Layoff Headlines and Industrial Sales Force Effectiveness

Ed Marsh | Feb 10, 2023

Tl;dr - When times are good, great companies have a small surplus of great people, with great skills, in the appropriate sales roles to drive growth. When times are tough, great companies have the right number of great people with recession-resistant sales skills to continue to grow. Regardless of the business season, it's critical to know what those skills are, who has them, and how many should be on the team!

Layoffs in the Headlines

You've seen the news. Layoff announcements include1,2,3:

Tech - Salesforce | 7,000 | 10% of employees

Tech - Paypal | 2,000 | 7%

Tech - Google | 12,000 | 6%

Tech - Microsoft | 10,000

But it's not just tech. 

Finance - Goldman Sachs | 3,200 | 7%

Finance - Capital One | 1,100

Retail - Hasbro | 1,000 | 15%

Retail - Wayfair | 1,000 | 5%

Services - FedEx | 10% of managers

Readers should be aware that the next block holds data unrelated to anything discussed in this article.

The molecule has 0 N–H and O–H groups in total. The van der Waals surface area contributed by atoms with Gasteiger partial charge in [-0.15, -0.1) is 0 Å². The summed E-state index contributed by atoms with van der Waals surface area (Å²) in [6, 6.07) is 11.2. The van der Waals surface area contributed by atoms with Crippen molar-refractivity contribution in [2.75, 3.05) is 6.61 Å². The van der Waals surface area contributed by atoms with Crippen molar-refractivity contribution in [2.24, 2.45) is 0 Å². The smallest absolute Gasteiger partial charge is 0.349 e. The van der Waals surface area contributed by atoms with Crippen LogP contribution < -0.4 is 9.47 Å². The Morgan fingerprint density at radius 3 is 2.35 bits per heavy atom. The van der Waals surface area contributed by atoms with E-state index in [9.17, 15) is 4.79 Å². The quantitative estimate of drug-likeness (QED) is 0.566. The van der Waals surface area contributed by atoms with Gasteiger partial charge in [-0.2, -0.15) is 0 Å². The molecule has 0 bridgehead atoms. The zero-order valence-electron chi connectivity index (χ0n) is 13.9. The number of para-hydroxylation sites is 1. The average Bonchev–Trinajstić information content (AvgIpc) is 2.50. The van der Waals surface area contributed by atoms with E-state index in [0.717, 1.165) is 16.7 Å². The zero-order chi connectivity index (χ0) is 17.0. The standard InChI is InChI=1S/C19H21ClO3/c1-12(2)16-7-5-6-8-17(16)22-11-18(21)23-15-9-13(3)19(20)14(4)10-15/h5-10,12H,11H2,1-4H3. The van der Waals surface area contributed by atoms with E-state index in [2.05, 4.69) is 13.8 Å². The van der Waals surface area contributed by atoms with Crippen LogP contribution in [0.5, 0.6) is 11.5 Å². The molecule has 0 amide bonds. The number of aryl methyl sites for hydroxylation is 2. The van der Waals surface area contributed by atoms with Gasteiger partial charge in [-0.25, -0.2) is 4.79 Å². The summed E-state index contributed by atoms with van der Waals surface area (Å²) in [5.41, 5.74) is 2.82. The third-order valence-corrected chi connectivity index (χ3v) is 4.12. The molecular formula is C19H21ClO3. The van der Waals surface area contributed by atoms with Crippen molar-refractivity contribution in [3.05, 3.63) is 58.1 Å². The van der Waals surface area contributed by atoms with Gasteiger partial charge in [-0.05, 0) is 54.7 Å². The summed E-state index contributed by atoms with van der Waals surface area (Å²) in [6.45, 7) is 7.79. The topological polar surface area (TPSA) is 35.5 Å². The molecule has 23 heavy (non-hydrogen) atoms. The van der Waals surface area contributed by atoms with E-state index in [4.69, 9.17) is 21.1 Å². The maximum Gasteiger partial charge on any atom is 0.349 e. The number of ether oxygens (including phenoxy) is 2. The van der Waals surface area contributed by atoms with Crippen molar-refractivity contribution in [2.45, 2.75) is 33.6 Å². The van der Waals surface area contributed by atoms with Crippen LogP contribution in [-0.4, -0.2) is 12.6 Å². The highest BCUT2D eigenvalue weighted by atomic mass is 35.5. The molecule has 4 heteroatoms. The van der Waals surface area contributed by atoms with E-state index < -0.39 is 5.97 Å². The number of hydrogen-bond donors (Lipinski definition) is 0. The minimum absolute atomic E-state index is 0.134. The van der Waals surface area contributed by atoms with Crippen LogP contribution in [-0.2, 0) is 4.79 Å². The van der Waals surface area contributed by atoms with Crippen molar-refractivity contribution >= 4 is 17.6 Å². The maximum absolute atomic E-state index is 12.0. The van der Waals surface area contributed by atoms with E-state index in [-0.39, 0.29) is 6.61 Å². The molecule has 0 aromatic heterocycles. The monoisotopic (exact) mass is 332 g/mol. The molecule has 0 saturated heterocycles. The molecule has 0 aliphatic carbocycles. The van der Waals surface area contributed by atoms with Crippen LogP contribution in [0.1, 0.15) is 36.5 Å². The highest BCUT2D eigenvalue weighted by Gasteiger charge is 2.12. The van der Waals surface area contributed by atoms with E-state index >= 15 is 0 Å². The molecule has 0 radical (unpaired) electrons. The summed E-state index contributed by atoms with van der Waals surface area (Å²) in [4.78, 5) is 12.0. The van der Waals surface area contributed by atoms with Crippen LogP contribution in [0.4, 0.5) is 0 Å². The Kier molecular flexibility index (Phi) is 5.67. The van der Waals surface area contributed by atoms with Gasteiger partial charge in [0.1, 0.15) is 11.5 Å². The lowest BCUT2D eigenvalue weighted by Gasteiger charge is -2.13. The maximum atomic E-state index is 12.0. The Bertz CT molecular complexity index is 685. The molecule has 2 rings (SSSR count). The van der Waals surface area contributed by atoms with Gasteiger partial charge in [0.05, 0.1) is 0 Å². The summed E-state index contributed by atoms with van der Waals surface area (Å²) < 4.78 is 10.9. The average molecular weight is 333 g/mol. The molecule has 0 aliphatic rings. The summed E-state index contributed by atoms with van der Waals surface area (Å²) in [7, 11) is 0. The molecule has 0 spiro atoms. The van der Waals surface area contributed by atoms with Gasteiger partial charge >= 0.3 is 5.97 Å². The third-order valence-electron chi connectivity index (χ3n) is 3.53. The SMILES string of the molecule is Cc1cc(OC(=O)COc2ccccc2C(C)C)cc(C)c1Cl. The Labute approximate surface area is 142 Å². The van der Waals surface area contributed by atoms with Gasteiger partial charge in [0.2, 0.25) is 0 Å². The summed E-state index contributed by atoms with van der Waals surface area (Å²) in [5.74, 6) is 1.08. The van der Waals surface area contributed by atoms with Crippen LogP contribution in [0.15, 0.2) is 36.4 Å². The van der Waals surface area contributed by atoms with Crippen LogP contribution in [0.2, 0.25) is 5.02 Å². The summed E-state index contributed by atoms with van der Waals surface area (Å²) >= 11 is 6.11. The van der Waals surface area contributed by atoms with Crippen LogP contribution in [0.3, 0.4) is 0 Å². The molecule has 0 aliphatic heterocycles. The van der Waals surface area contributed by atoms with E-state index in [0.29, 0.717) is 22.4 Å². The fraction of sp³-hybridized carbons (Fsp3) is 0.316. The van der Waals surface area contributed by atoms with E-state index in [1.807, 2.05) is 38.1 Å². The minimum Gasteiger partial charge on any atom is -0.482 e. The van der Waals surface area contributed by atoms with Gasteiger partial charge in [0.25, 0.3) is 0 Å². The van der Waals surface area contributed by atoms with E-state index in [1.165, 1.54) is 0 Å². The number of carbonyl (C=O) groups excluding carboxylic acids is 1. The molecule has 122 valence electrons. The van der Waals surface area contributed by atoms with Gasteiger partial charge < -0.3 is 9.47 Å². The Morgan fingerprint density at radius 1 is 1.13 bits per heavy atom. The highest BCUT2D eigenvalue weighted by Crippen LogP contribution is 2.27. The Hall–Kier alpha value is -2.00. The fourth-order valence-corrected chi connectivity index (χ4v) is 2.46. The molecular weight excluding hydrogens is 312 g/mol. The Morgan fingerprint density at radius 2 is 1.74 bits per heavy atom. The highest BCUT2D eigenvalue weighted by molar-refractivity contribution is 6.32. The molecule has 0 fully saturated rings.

Industrials - Dow Chemical | 2,000

Industrials - 3M | 2,500

Now, not all of these jobs are in sales, although some certainly are. And these are only a portion of the jobs added by many of these companies in the past three years.

Technology tends to be a leading indicator. It's likely that the softening they're seeing and responding to will gradually impact other sectors - as capital investment tends to be a lagging indicator. 

Of course, the news itself can be self-fulfilling as companies hesitate to make capital investments not because they've seen demand slow, but because they assume that the trends described in the news will affect them soon.